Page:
Chilling the Eggs During Incubation
as the Key to Successful Breeding of the Annam Leaf Turtle
- by H. ARTNER -
A breeding report of a group of two males and three females of the Annam Leaf Turtle Mauremys annamensis over
a period of several years is given. Notes on the systematic status of the genus Mauremys are provided followed by a detailed
description of the captive maintenance conditions.
The turtles are almost exclusively fed on an artificially colored feeding gel containing fish, meat, carrots, chicken liver, shrimps, and additional vitamins and calcium. The author had better breeding results
when the sexes were kept separately all year except for mating attempts when one male and one female were put together in small
aquaria under constant observation. A seasonal rhythm like in the distribution area in central Vietnam was offered. Hibernation
took place at 8–12 °C for 3 months. Mating occurs in spring, when the female is placed into the male’s tank.
Sexes are kept separately during the rest of the year. After noticing the presence of a female, the male sometimes bites the female’s head and forelimbs. If the female is receptive to mating, she will remain immobile, raise the hind part of her carapace, and extend the hind feet
outwards. The male will then immediately mount her from behind. If the female does not remain immobile, the male will chase
her and mount her when she stops. He will then bite into the female’s neck in order to force her to retract it and to extrude her
anal region. Copulation lasts 5–10 minutes and during that entire period the female remains still. Finally the female tries to get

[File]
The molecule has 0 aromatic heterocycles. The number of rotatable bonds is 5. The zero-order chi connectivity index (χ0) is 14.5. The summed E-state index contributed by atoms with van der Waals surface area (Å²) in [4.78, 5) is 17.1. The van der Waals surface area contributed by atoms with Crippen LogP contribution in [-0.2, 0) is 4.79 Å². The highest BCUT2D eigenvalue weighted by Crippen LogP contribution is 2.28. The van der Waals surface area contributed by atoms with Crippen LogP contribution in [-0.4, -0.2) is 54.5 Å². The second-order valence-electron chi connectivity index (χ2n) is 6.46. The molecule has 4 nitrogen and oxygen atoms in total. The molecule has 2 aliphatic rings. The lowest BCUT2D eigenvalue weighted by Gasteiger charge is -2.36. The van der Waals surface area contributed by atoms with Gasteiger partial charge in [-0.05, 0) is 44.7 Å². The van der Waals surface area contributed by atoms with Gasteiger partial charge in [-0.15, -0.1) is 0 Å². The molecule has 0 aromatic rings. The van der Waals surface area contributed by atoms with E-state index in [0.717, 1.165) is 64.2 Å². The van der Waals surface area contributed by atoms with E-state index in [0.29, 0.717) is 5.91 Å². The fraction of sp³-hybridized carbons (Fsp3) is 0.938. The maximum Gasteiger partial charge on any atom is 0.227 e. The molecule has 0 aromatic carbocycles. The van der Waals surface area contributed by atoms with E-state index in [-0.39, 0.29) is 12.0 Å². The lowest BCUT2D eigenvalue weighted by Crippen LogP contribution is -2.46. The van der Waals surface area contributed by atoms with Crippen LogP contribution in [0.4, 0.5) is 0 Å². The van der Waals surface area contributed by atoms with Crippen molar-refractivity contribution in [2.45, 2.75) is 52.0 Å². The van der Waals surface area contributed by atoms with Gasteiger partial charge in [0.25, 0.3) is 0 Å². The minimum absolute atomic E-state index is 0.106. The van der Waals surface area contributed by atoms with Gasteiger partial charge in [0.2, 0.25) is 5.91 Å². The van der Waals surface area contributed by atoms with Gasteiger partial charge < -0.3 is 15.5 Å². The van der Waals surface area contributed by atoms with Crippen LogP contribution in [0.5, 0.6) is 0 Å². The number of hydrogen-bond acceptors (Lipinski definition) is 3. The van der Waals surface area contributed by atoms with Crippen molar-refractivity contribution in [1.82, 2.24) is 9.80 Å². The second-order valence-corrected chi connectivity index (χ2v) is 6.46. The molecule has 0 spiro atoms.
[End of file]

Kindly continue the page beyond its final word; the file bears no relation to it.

rid of the male by shaking him off her carapace.
Clutches usually comprise between 4 and 8 eggs.
A second and even a third clutch per female is possible during one
season. In M. annamensis the eggs need a chill period of about 30 days at 20 °C to end
diapause and to dramatically increase hatching success. This was practiced in 2000 for the first time. Mauremys annamensis
hatchlings usually emerge after 90 days incubation time at constant 29 °C (including the approximately 30 days chill period),
and have average carapace lengths of 35 mm and weigh 8 g. Rearing the hatchlings takes place in very shallow water and only
after some time the water depth is increased to about 8 cm. Juveniles are also fed a diet of artificially colored turtle feeding gel,
earthworms, meat, Tubifex worms, fish and pellets. Since 2000 over 65 hatchlings of M. annamensis were produced by this
breeding group. Key words: Reptilia; Testudines; Cryptodira; Geoemydidae; Mauremys annamensis; maintenance conditions; captive breeding; diapause; rearing hatchlings.
The Annam Leaf Turtle Mauremys annamensis (SIEBENROCK, 1903) is a severely threatened freshwater turtle species from central Vietnam (BOURRET 1941, IVERSON 1992, STUART et al. 2002).
Human consumption of this species has apparently been the main cause of its decline as it has traditionally been consumed locally and in recent years the species was exported from Vietnam to China in
relatively large numbers (VAN DIJK et al. 2000).
As with many other species of the area (ARTNER 2006), detailed data on the species’ natural history
are still not available. Only trading routes of the species from their area of origin in central Vietnam to
Chinese food markets have been investigated so far (LEHR 1997, HENDRIE 2000). A single female
was captured using a trap in a lake in Vietnam’s Quang Nam province according to an article published in the Vietnam News of December 13, 2006 (source: www.asianturtlenetwork.org).
The author is not aware of large scale breeding attempts as published for other East Asian species in
southern Chinese turtle farms although there are efforts on Hainan Dao (P. P. VAN DIJK pers. comm.).
A report by ZHOU et al. (2006) does not list the species either among those found in several turtle
farms on Hainan in late 2004.
... read the whole article in our EMYS magazine, for members only!